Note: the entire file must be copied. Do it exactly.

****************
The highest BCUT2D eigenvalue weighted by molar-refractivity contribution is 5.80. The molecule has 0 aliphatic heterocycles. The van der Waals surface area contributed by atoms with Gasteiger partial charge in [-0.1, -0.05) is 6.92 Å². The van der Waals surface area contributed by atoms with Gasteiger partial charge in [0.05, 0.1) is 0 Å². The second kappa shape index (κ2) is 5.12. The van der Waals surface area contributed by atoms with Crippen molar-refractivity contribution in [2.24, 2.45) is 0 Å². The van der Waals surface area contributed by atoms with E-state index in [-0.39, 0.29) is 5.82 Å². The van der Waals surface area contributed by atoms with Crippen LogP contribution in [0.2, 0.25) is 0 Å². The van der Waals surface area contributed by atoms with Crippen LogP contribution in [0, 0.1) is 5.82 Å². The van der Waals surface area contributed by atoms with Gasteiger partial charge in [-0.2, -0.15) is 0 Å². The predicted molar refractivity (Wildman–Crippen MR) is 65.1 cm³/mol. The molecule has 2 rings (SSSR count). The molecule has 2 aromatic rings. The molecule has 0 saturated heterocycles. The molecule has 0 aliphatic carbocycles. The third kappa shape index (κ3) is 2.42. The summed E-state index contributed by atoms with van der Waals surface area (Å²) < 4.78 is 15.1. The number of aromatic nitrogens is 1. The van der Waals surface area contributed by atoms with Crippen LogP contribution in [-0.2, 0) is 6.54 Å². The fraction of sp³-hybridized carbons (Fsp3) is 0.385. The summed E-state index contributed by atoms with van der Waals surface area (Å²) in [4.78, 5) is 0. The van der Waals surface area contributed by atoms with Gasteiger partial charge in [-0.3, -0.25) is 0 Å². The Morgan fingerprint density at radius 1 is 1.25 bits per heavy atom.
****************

The highest BCUT2D eigenvalue weighted by molar-refractivity contribution is 5.80. The molecule has 0 aliphatic heterocycles. The van der Waals surface area contributed by atoms with Gasteiger partial charge in [-0.1, -0.05) is 6.92 Å². The van der Waals surface area contributed by atoms with Gasteiger partial charge in [0.05, 0.1) is 0 Å². The second kappa shape index (κ2) is 5.12. The van der Waals surface area contributed by atoms with Crippen molar-refractivity contribution in [2.24, 2.45) is 0 Å². The van der Waals surface area contributed by atoms with E-state index in [-0.39, 0.29) is 5.82 Å². The van der Waals surface area contributed by atoms with Crippen LogP contribution in [0.2, 0.25) is 0 Å². The van der Waals surface area contributed by atoms with Crippen LogP contribution in [0, 0.1) is 5.82 Å². The van der Waals surface area contributed by atoms with Gasteiger partial charge in [-0.2, -0.15) is 0 Å². The predicted molar refractivity (Wildman–Crippen MR) is 65.1 cm³/mol. The molecule has 2 rings (SSSR count). The molecule has 2 aromatic rings. The molecule has 0 saturated heterocycles. The molecule has 0 aliphatic carbocycles. The third kappa shape index (κ3) is 2.42. The summed E-state index contributed by atoms with van der Waals surface area (Å²) < 4.78 is 15.1. The number of aromatic nitrogens is 1. The van der Waals surface area contributed by atoms with Crippen LogP contribution in [-0.2, 0) is 6.54 Å². The fraction of sp³-hybridized carbons (Fsp3) is 0.385. The summed E-state index contributed by atoms with van der Waals surface area (Å²) in [4.78, 5) is 0. The van der Waals surface area contributed by atoms with Gasteiger partial charge in [-0.3, -0.25) is 0 Å². The Morgan fingerprint density at radius 1 is 1.25 bits per heavy atom.